Sundance London: Leave No Trace

Leave No Trace
Leave No Trace
Directed by Debra Granik
Starring Ben Foster, Dale Dickey, Isaiah Stone, Thomasin McKenzie and Ayanna Berkshire

by Joanna Orland

Will (Foster) and his daughter Tom (McKenzie) seem to live an idyllic life off the grid, in a scenic nature reserve near Portland, Oregon. They are not on the run, but merely longing to escape a society to which they feel no connection. A chance encounter with a stranger leads the authorities to find the pair, remove them from their camp and threaten them with separation unless they follow the rules of society. While Tom swiftly adapts and discovers a longing for community, Will withdraws further, unable to adapt to everyday society after years of service in the military.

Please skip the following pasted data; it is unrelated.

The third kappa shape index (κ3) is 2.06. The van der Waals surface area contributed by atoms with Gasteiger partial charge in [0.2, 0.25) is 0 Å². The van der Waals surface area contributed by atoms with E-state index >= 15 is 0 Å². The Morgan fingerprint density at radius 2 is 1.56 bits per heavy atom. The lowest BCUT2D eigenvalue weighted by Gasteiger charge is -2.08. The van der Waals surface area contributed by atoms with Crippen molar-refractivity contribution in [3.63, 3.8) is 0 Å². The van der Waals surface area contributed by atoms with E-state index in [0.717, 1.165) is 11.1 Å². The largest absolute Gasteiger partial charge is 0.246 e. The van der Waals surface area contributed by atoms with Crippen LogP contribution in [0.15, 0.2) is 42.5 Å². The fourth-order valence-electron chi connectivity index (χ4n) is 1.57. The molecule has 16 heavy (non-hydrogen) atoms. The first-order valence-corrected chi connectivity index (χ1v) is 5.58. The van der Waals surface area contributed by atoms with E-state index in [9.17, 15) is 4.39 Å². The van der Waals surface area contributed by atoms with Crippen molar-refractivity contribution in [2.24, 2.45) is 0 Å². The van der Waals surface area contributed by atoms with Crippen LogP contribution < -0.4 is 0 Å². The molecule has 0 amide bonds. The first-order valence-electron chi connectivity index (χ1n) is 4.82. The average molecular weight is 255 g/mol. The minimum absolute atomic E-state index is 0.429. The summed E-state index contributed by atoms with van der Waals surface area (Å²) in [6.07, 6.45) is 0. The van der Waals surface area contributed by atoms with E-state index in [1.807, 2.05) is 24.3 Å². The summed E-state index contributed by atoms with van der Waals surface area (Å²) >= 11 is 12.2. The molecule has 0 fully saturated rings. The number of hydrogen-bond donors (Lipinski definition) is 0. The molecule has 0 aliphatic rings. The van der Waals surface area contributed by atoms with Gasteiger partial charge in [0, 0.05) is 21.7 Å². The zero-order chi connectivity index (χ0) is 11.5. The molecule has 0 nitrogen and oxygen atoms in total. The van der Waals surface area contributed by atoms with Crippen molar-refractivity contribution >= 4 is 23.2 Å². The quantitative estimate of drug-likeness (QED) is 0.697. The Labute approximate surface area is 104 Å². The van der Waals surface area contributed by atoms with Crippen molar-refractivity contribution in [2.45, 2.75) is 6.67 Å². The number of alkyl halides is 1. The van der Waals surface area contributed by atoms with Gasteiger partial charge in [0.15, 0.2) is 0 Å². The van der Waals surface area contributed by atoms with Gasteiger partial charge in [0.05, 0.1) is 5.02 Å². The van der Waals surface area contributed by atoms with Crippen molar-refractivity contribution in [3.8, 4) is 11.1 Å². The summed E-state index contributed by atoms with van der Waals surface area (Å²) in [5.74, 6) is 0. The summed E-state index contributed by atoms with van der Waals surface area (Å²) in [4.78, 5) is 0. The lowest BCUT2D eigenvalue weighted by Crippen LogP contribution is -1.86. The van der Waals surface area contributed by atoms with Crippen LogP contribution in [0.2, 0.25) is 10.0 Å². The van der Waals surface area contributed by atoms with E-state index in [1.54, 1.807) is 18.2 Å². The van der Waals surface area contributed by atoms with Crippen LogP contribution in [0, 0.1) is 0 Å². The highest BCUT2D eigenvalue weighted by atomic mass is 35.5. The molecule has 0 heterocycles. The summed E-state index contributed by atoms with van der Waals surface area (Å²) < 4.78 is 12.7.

On the surface, Leave No Trace is a beautifully shot ambient rural drama, depicting a relationship between father and daughter. Tom’s need for community coincides with her need for independence from her father, in a coming-of-age tale of a young girl finding her freedom. Delving deeper, Leave No Trace is a film about veterans and America’s disregard for their phyiscal, emotional and social welfare. Clearly taking inspiration from her own documentary Stray Dog, director Debra Granik subtly portrays Will’s inner turmoil and inability to return to a normal life.

It is in fact this subtlety, through visual metaphor and meaningful scenarios, that makes Leave No Trace such a poignant social commentary. Little dialogue is spoken throughout, much of the film feels observational and intimate. Tonally similar to her previous film Winter’s Bone, Granik’s distinct voice has emerged at the forefront of modern American cinema. Although none of Granik’s films make for an easy watch, all are essential.


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